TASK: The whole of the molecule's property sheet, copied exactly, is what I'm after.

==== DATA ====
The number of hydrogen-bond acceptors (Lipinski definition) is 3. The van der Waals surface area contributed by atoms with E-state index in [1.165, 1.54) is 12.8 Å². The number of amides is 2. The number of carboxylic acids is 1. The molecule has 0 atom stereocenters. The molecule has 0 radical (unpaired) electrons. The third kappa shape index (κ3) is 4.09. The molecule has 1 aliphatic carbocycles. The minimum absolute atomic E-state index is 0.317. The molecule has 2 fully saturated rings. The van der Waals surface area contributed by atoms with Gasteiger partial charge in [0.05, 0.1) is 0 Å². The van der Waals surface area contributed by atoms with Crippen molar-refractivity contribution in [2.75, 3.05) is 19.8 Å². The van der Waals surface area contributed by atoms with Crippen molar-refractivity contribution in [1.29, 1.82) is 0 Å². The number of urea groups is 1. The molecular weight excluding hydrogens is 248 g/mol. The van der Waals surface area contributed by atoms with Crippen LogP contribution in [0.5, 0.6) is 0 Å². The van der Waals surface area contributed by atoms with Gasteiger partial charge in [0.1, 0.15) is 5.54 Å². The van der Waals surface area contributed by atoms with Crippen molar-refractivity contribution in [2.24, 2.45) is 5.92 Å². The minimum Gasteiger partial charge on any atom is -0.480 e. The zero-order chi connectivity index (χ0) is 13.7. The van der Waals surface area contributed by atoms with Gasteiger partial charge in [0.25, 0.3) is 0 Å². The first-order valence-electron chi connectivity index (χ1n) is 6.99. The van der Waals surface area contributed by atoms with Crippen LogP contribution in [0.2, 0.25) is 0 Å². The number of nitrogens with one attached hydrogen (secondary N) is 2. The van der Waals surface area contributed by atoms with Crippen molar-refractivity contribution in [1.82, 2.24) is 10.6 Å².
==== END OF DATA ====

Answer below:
The number of hydrogen-bond acceptors (Lipinski definition) is 3. The van der Waals surface area contributed by atoms with E-state index in [1.165, 1.54) is 12.8 Å². The number of amides is 2. The number of carboxylic acids is 1. The molecule has 0 atom stereocenters. The molecule has 0 radical (unpaired) electrons. The third kappa shape index (κ3) is 4.09. The molecule has 1 aliphatic carbocycles. The minimum absolute atomic E-state index is 0.317. The molecule has 2 fully saturated rings. The van der Waals surface area contributed by atoms with Gasteiger partial charge in [0.05, 0.1) is 0 Å². The van der Waals surface area contributed by atoms with Crippen molar-refractivity contribution in [2.75, 3.05) is 19.8 Å². The van der Waals surface area contributed by atoms with Crippen molar-refractivity contribution in [1.29, 1.82) is 0 Å². The number of urea groups is 1. The molecular weight excluding hydrogens is 248 g/mol. The van der Waals surface area contributed by atoms with Crippen LogP contribution in [0.5, 0.6) is 0 Å². The van der Waals surface area contributed by atoms with Gasteiger partial charge in [0.1, 0.15) is 5.54 Å². The van der Waals surface area contributed by atoms with Crippen molar-refractivity contribution in [2.24, 2.45) is 5.92 Å². The minimum Gasteiger partial charge on any atom is -0.480 e. The zero-order chi connectivity index (χ0) is 13.7. The van der Waals surface area contributed by atoms with Gasteiger partial charge in [0.25, 0.3) is 0 Å². The first-order valence-electron chi connectivity index (χ1n) is 6.99. The van der Waals surface area contributed by atoms with Crippen LogP contribution in [0.2, 0.25) is 0 Å². The number of nitrogens with one attached hydrogen (secondary N) is 2. The van der Waals surface area contributed by atoms with Crippen molar-refractivity contribution in [1.82, 2.24) is 10.6 Å².